§ Sir W. de FRECE
asked the Minister of Health the number of widows receiving a widow's pension on 31st December by reason of their having children under 14, and the value of such pensions; the total number of widows in respect of whom pensions were being paid on that date, and the value of such pensions; the number of children in respect at whom children's allowances were being paid on 31st December, and the value of such allowances; the number of orphans in respect of whom allowances were being paid on that date, and the value of such allowances; the number of old age pensioners between 65 and 70 receiving the old age pension under the Widows', Orphans' and Old Age Contributory Pensions Act on 31st Decem- 961W ber, together with the value of such pensions; and the number of pensions payable under the 1908 and 1924 Acts by reason of the Widows', Orphans' and Old Age Contributory Pensions Act to persons over 70, and the value of these pensions?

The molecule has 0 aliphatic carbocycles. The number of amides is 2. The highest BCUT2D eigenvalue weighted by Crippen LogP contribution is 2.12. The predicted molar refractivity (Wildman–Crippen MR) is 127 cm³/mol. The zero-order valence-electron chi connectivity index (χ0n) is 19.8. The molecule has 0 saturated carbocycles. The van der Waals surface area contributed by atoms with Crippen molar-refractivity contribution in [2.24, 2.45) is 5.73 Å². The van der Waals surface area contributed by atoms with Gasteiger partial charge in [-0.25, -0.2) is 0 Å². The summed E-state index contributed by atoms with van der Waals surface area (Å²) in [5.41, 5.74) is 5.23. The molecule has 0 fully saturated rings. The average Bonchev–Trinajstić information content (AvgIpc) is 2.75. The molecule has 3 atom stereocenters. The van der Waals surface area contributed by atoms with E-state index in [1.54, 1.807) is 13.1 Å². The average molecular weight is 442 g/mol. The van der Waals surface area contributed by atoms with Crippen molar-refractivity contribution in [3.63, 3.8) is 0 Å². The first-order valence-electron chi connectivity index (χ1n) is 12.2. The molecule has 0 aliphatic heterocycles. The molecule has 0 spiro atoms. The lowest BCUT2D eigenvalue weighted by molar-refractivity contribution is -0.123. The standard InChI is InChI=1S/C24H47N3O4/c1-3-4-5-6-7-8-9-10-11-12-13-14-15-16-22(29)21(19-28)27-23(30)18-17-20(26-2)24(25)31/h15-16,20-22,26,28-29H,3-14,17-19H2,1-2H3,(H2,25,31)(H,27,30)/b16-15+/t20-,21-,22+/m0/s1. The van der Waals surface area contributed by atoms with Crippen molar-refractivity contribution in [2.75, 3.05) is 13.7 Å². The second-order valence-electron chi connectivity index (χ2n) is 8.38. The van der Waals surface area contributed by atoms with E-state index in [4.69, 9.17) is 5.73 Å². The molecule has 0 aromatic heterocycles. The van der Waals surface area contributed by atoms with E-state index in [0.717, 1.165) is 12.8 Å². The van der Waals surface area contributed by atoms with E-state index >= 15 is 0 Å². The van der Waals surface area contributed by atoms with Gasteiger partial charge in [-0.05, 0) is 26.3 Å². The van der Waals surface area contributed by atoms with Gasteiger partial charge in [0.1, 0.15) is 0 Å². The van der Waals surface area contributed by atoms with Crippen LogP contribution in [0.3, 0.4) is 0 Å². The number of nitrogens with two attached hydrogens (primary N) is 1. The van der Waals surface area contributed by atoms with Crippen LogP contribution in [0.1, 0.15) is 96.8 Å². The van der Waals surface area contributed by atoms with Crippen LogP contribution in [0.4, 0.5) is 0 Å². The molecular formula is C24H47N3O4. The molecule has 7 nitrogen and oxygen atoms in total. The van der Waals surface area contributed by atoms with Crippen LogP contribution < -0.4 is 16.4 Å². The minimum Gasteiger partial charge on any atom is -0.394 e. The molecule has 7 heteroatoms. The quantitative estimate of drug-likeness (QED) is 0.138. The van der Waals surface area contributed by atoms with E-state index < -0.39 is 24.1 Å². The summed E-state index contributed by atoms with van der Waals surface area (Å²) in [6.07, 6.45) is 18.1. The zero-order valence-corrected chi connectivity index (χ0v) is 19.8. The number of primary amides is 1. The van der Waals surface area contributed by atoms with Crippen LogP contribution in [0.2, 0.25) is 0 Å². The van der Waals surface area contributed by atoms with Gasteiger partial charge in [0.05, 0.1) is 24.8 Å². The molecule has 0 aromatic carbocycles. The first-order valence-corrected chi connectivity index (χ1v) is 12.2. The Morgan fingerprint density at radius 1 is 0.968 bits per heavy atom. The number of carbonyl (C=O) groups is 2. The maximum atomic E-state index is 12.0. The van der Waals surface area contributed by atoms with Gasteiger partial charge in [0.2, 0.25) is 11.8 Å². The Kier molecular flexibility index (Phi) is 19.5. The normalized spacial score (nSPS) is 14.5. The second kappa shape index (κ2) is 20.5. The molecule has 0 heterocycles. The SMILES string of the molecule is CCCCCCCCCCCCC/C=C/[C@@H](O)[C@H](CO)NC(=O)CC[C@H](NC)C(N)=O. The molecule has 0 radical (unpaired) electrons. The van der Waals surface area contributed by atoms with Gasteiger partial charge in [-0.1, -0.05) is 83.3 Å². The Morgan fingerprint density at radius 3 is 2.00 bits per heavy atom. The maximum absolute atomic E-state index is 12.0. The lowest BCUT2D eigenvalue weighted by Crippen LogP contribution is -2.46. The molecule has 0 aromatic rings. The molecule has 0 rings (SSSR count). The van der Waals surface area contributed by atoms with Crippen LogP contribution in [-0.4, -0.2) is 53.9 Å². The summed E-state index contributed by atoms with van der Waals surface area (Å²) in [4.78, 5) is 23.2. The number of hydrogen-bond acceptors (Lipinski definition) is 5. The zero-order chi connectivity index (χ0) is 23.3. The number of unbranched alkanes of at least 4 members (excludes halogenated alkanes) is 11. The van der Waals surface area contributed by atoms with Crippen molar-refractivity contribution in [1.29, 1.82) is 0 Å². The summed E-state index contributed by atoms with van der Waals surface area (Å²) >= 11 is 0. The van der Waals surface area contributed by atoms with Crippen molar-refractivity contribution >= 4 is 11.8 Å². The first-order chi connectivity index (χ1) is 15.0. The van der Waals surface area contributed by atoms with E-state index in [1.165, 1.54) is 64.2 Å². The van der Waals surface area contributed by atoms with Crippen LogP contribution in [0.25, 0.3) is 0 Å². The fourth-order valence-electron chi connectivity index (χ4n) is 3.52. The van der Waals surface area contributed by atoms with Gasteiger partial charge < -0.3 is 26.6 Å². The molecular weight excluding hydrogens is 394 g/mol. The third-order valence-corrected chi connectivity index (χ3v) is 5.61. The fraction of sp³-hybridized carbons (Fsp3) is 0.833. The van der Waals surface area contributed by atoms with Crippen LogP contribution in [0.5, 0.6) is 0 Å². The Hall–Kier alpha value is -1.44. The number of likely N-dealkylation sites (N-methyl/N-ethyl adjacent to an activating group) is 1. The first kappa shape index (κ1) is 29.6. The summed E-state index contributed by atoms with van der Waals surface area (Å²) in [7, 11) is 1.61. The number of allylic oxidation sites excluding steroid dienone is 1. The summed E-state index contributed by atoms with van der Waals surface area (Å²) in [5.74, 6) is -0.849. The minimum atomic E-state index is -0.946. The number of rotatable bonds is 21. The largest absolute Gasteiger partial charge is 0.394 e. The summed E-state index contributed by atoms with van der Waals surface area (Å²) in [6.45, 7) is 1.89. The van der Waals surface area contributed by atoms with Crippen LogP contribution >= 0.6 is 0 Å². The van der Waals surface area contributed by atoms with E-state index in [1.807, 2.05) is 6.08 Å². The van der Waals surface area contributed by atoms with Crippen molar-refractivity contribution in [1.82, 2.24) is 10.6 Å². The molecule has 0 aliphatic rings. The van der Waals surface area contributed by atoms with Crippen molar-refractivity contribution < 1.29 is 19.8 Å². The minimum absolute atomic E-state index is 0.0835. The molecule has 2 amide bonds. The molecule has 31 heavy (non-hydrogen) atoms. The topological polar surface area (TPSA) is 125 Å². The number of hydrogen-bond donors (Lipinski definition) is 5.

The following particulars showing the position on 31st December, 1928, relate to England and Wales: 70,920 widows of men who died before the commencement of the Contributory Pensions Act, whose title depended on there being children under the age of 14, were drawing pensions at a cost of £35,460 a week; the total number of widows in receipt of pensions was 207,351, at a cost of £103,675 10s. a week: allowances were being paid for 223,311 children at a cost of £44,925 a week: orphans' pensions were being paid for 12,792 orphans at a cost of £4,797 a week: 475,808 persons between the age of 65 and 70 were drawing old age pensions at a cost of £237,904 a week and 290,413 persons over 70 were drawing old age pensions by virtue of the Contributory Pensions Act, 1925, at a cost of £145,207 10s. a week.